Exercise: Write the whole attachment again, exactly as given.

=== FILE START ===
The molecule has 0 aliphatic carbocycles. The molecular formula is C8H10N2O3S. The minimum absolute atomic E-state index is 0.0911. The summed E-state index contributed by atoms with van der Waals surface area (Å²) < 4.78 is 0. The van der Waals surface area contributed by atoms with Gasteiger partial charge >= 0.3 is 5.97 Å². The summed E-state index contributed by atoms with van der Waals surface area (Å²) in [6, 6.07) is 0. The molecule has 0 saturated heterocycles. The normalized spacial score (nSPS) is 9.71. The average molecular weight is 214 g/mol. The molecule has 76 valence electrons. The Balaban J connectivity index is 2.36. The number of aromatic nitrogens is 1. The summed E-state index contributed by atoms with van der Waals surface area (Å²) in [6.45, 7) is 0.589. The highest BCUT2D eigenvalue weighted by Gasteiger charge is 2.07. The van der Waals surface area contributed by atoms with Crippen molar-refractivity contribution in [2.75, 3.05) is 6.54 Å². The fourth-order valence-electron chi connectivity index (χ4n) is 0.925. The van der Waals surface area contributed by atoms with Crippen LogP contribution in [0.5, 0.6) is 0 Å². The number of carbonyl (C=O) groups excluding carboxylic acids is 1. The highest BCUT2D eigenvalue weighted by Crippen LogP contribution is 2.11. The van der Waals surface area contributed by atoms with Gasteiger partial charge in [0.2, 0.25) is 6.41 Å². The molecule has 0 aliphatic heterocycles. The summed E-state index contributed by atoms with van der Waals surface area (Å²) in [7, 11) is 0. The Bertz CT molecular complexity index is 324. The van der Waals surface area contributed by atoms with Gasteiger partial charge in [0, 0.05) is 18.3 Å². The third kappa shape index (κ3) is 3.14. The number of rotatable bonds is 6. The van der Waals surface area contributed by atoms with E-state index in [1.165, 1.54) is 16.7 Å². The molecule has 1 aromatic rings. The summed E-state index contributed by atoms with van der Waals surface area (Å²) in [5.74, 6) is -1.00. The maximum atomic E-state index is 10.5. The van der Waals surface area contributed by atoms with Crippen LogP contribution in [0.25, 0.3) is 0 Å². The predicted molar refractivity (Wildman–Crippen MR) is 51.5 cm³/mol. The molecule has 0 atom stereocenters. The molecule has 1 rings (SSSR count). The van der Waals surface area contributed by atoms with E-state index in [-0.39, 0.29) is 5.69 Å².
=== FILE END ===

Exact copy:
The molecule has 0 aliphatic carbocycles. The molecular formula is C8H10N2O3S. The minimum absolute atomic E-state index is 0.0911. The summed E-state index contributed by atoms with van der Waals surface area (Å²) < 4.78 is 0. The van der Waals surface area contributed by atoms with Gasteiger partial charge >= 0.3 is 5.97 Å². The summed E-state index contributed by atoms with van der Waals surface area (Å²) in [6, 6.07) is 0. The molecule has 0 saturated heterocycles. The normalized spacial score (nSPS) is 9.71. The average molecular weight is 214 g/mol. The molecule has 76 valence electrons. The Balaban J connectivity index is 2.36. The number of aromatic nitrogens is 1. The summed E-state index contributed by atoms with van der Waals surface area (Å²) in [6.45, 7) is 0.589. The highest BCUT2D eigenvalue weighted by Gasteiger charge is 2.07. The van der Waals surface area contributed by atoms with Crippen molar-refractivity contribution in [2.75, 3.05) is 6.54 Å². The fourth-order valence-electron chi connectivity index (χ4n) is 0.925. The van der Waals surface area contributed by atoms with Crippen LogP contribution in [0.5, 0.6) is 0 Å². The number of carbonyl (C=O) groups excluding carboxylic acids is 1. The highest BCUT2D eigenvalue weighted by Crippen LogP contribution is 2.11. The van der Waals surface area contributed by atoms with Gasteiger partial charge in [0.2, 0.25) is 6.41 Å². The molecule has 0 aliphatic heterocycles. The summed E-state index contributed by atoms with van der Waals surface area (Å²) in [7, 11) is 0. The Bertz CT molecular complexity index is 324. The van der Waals surface area contributed by atoms with Gasteiger partial charge in [0, 0.05) is 18.3 Å². The third kappa shape index (κ3) is 3.14. The number of rotatable bonds is 6. The van der Waals surface area contributed by atoms with E-state index in [1.165, 1.54) is 16.7 Å². The molecule has 1 aromatic rings. The summed E-state index contributed by atoms with van der Waals surface area (Å²) in [5.74, 6) is -1.00. The maximum atomic E-state index is 10.5. The van der Waals surface area contributed by atoms with Crippen LogP contribution in [0.25, 0.3) is 0 Å². The predicted molar refractivity (Wildman–Crippen MR) is 51.5 cm³/mol. The molecule has 0 atom stereocenters. The molecule has 1 rings (SSSR count). The van der Waals surface area contributed by atoms with E-state index in [-0.39, 0.29) is 5.69 Å².